178.    Sought to mobilize the working class base.
  179. Populism has always been a serious rival through time,
  180.    Because populists also opposed those in power,
  181.        But mobilized majorities across class lines.
  182. Socialists are unique, historically, from most radicals and liberals,
  183.    Since their goal was for workers to own the means,
  184.        Of production.
  185. Socialists were good at creating and consolidating a program,
  186.    Across national borders.
  187. Yet socialists supported their government’s wars,
  188. Which negatively impacted foreign workers.
  189. This fractured the movement of social revolution.
  190. And the Russian Revolution fractured it further,
  191. Whereas many to the left of the socialists,
  192. Broke away and became communists.
  193. Now in Sweden, where socialists captured parliament,
  194.    There was some significant societal transformation.
  195. But in most countries the socialists never quite gained power,
  196.    And so their policy platforms have been little devoured.
  197. After WWII, socialist policy more vigorously accepted liberalism;
  198.    Socialists then expanded beyond the working class,
  199.    They advanced the mixed economic model,
  200.           Described by John Maynard Keynes.
  201. In England, socialists walk hand-in-hand with labor unions,
  202. But in France, socialists are not as amorous,
  203. With trade unionism.
  204. Today, the Socialist and Social Democratic platforms,
  205.    Do not advance public ownership [nationalizing industries],
  206. Rather, they protect state-funded welfare programs,
  207.    And strongly believe in regulating the private industry,
  208.         To prevent abuses and exploitation.
  209. The Christian Democratic party formed in the 19th century,
  210.    But only became salient after WWII in Europe.
  211. The Catholic Church in the 19th century,
  212. Did not like the secular tides.
  213. “In the 1920s, fascist parties were seen
  214. As a bastion for defending
  215. Church interests.”[viii]
  216. Then, after authoritarianism was dishonored and drowned,
  217.     The Catholic Church to liberal democracy,
  218.           Came around.
  219. This alignment let the Christian parties’ ideology,
  220.    Merge with Catholic values—to pragmatically mobilize,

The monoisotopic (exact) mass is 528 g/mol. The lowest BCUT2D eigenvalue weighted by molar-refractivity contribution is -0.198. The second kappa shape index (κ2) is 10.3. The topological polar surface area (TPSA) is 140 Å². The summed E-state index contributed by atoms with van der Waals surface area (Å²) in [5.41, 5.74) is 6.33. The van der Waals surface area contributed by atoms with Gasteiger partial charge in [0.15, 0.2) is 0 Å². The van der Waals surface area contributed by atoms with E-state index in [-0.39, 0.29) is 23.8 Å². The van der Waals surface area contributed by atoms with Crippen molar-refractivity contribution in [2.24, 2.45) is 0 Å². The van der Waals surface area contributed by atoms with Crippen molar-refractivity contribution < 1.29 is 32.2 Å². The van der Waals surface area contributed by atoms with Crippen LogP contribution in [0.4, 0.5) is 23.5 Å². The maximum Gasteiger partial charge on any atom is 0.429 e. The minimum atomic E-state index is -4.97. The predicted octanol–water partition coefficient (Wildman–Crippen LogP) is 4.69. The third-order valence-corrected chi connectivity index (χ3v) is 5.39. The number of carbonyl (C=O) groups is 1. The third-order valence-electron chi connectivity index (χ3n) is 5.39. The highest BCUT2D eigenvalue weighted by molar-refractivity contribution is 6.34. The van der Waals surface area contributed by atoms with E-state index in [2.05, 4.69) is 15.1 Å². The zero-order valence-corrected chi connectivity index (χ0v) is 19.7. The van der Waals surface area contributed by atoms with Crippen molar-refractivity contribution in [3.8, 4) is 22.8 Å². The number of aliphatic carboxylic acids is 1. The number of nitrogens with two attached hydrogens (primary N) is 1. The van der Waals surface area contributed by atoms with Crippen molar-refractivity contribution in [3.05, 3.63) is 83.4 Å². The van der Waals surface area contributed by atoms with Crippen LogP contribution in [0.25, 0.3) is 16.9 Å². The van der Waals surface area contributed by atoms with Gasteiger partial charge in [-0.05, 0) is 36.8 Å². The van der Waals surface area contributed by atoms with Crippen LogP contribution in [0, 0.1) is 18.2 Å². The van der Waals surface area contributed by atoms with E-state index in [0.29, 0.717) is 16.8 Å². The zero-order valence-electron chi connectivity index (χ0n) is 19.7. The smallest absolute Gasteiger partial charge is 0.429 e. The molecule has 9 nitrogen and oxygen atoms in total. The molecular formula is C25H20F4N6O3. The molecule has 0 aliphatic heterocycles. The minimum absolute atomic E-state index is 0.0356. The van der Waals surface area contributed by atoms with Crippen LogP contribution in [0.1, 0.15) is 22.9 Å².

221.          Lots of voters in the electorate.
  222. Christian Democrats are quite restrictive,
  223. On continuing the permissiveness,
  224. Of social values for Diversity’s prescription.
  225. Christian Democrats, courting Catholics,
  226.     Float the economic middle ground,
  227.          Upon public ownership and state intervention.
  228. This allows Christian Democrats to shift their position,
  229. When is suits their electorate’s interests.
  230. Clearly, Christian Democrats promote religious values,
  231.     In politics.
  232. Yet there is a wide variance between the numbers,
  233.     Of Protestants and Catholics,
  234.         As platform architects and voting participants.
  235. I can’t imagine that this party is large,
  236. In France.
  237. Communist parties submitted to the Comintern, since 1919.
  238.    The Soviet Union strongly controlled the ideology,
  239.         Of Communist parties globally.
  240.    The Comintern supported Leninism.
  241.         And when like-minded dissidents, such as Trotsky, arose,
  242.              The Comintern prevented a change of course,
  243.                  In every other country supporting communism
  244.                      Around the globe.
  245. Let us remember the Hungarian uprising.
  246. Recall the perceived need for the invasion of Czechoslovakia.
  247. And the Italian PCI pursuance of Eurocomminism,
  248. Recognizing the legitimacy of liberal democracy.
  249. Communist parties wholly support public ownership.
  250. Regarding social policy, there is much more variance.
  251. Since the collapse of the Soviet Union,
  252. Communist parties in other states,
  253. Have changed their names.
  254. They disassociated themselves from the failure,
  255. Of the Comintern.
  256. Agrarian parties formed through small farmers and peasants.
  257.    These groups were injured by industrialization,
  258.        And economic depression—throughout the
  259.            Nineteenth and early twentieth centuries.
  260. Agrarian parties were much more dominant,